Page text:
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the government. the fbi has arrested an milwaukee man, who they say was planning to kill dozens of people in milwaukee. he was arrested monday after buying machine guns from undercover age engineers. coworkers say he was let go after he was allegedly aggressive towards clients and disparaging towards america. >> that shot up a huge red flag. and he was all out about how terrible the government we have, yet he lives in the america. >> reporter: he fbi said he told informants he wanted his attack to be known the world over and ignite broader clashes. officials have upped the reward for the arrest of three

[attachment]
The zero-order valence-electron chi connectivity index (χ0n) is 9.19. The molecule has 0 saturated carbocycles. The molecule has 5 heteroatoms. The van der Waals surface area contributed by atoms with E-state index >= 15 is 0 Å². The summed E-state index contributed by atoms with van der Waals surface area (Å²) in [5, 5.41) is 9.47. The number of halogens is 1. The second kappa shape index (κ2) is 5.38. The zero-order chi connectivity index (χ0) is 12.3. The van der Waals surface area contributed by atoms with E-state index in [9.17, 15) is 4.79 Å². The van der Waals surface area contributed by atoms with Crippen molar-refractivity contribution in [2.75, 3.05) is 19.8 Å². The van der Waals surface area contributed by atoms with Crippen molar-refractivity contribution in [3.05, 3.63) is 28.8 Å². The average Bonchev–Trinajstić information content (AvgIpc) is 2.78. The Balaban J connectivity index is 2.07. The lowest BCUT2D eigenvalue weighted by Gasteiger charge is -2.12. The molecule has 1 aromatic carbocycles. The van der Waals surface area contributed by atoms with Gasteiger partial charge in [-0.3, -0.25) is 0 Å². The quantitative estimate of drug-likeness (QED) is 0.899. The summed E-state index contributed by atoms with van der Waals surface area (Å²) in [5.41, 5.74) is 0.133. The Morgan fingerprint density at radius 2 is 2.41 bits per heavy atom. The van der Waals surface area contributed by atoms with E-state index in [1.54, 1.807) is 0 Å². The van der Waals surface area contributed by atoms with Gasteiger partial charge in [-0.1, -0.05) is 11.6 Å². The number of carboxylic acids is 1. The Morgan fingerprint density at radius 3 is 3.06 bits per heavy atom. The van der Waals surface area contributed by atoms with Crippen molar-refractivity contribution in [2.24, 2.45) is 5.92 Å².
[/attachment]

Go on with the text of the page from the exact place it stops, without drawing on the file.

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escaped men. in cleveland, six police officers are out of a job today for their role in a police chase. the chase in 2012 ended in a hail of bullets with an unarmed couple dead. it also lead into a federal investigation. only one of the officers was criminally charged and he was later acquitted. police in seattle are trying to find those responsible for a shooting at a homeless camp. our correspondent reports that it is the latest trouble as the city tries to deal with the growing problem. >> reporter: the victims of tuesday's night shooting lived at a camp known locally as the jungle. >> we have at least two persons of interest. we believe this was a targeted incident. >> reporter: the shooting comes at a time when several cities are grappling with how to combat homelessness. while the national homelessness rate is declining. seattles has risen sharply.